In a trading statement the company, which is selling non-core businesses to focus on specialty chemicals, said market conditions were "more challenging than six months ago".
The slowdown was particularly harsh in the electronics division, which makes chemicals for computer microchips.
Jim Leng, chief executive, said the business had had a a very tough time as the semiconductor industry suffered its biggest downturn in 30 years. Second-half profits in the division, which accounts for 10 per cent of group sales, would experience a "material reduction", the statement said.
However, Mr Leng expects Laporte to meet analysts' expectations of annual profits of pounds 130m, thanks to a good showing by specialty chemicals. Sales in the division, boosted by August's pounds 600m purchase of Inspec, were helped by strong demand from the drugs sector.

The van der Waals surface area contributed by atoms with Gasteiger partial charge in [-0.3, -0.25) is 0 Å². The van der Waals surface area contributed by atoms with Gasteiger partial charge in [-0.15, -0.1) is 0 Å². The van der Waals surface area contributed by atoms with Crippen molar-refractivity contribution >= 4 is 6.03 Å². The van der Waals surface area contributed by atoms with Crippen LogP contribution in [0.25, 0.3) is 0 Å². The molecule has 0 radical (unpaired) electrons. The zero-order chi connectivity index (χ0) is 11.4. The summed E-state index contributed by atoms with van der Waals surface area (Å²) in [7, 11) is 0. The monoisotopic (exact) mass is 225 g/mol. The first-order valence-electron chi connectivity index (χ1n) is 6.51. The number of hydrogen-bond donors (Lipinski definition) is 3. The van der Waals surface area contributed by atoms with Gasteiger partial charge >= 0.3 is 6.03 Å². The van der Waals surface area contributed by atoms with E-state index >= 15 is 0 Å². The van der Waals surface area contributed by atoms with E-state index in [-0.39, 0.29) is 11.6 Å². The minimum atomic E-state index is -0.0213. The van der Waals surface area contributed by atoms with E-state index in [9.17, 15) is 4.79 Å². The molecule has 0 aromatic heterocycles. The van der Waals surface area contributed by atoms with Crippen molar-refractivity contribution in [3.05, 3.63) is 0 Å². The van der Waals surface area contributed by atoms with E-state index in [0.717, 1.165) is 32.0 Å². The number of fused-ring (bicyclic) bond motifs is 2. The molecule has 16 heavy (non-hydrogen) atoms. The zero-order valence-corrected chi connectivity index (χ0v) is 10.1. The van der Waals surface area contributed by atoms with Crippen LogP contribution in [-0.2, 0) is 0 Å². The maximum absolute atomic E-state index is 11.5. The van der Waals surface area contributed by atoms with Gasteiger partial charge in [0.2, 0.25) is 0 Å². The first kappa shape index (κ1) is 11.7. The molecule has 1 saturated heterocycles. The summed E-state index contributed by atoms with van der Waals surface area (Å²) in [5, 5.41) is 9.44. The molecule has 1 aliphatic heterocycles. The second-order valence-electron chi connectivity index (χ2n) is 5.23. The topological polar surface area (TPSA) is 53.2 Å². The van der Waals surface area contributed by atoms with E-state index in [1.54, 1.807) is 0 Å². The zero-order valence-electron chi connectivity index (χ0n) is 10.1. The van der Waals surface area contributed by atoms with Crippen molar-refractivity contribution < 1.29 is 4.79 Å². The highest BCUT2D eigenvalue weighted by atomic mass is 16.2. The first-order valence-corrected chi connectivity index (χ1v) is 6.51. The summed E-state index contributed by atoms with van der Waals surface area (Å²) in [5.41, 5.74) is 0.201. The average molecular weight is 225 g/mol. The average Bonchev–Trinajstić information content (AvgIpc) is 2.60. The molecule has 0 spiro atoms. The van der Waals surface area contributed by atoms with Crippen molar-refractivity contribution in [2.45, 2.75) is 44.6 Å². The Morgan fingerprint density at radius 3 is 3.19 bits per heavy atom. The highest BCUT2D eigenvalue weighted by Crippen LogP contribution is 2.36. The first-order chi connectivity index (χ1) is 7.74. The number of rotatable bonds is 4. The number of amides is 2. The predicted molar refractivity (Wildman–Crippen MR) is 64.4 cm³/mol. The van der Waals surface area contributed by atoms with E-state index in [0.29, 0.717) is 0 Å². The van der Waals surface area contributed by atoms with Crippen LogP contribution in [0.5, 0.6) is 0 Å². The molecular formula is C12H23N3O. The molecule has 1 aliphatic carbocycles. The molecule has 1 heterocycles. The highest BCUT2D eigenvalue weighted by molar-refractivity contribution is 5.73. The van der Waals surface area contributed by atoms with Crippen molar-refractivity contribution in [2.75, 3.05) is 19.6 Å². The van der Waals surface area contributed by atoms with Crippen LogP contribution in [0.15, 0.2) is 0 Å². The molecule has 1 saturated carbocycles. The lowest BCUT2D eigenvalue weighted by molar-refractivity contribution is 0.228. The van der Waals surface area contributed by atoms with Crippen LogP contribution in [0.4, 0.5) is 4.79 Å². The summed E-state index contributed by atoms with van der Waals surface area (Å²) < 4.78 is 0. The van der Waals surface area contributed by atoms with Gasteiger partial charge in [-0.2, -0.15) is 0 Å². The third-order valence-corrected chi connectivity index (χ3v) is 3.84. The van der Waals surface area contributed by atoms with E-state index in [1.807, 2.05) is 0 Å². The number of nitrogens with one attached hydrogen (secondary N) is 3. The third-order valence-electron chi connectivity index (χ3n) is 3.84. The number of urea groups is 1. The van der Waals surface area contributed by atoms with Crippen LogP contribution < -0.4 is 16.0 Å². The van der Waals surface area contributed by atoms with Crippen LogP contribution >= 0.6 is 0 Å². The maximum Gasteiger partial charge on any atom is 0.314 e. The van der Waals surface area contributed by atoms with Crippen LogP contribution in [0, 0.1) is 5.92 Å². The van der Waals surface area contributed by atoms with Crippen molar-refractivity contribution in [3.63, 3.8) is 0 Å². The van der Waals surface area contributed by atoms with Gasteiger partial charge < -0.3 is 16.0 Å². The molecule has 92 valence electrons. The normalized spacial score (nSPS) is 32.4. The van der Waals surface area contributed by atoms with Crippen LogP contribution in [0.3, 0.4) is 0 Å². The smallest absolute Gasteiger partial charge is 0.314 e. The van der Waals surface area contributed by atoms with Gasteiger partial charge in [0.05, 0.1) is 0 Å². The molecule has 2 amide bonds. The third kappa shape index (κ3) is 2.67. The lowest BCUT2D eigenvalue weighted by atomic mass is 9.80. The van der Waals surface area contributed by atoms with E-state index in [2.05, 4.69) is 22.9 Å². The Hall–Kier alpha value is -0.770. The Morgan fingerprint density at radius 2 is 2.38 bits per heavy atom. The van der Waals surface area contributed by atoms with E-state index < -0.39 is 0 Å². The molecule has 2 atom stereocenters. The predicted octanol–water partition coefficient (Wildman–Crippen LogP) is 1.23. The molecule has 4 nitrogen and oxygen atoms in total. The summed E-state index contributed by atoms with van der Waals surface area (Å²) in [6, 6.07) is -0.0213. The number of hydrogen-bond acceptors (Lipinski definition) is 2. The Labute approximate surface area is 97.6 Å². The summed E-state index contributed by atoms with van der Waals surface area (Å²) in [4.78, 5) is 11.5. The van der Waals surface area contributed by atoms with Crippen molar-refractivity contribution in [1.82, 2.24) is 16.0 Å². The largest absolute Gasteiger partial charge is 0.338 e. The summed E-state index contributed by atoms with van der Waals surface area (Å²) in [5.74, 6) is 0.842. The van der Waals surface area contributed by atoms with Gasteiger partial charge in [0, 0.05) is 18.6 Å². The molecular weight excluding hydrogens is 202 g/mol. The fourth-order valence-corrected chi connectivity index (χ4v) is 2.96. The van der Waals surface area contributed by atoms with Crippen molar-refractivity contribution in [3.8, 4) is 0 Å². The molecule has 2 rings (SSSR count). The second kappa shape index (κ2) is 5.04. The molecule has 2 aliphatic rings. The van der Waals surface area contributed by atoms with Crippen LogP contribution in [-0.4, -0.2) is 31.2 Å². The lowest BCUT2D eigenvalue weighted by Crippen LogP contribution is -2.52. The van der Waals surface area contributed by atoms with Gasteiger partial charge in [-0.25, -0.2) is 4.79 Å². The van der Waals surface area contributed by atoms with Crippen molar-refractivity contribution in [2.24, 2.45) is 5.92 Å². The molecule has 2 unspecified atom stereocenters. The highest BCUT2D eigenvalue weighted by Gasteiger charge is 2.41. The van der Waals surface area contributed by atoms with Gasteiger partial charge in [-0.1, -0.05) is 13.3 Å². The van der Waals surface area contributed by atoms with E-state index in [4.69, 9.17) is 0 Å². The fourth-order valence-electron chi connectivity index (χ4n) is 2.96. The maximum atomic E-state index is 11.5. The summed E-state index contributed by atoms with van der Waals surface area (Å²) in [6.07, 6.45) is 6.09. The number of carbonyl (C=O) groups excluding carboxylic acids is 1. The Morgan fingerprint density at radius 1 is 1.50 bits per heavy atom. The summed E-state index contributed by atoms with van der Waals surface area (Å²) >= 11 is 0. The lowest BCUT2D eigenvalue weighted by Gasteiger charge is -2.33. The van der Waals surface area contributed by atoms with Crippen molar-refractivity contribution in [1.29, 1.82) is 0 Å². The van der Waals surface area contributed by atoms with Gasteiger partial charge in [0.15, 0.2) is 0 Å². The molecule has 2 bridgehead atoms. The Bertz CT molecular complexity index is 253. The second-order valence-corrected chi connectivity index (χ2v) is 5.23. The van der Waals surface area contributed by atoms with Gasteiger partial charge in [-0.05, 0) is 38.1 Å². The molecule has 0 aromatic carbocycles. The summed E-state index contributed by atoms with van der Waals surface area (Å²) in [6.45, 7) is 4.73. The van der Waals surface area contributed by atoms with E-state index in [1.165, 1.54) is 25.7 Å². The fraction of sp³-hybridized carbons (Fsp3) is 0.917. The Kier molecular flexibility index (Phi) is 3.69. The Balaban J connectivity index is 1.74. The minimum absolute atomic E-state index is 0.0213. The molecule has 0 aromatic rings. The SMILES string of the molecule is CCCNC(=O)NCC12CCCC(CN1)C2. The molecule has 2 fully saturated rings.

The company announced the sale of its hygiene division to its management for pounds 31m. The money will be used to reduce Laporte's debt mountain, which stands at around pounds 500m after the Inspec acquisition. Mr Leng said the company was not under huge pressure to bring down its borrowings as interest cover stood at a comfortable 4.5 times.
He said the sale was consistent with his strategy of exiting non-core business. The division would have needed further investment as the European market for hygiene products was very competitive and very fragmented.
"You can't stay in non-core businesses where you have to keep acquiring to fill geographical and product gaps," he said.
Laporte shares rose 0.5p to 464p yesterday.Reuse content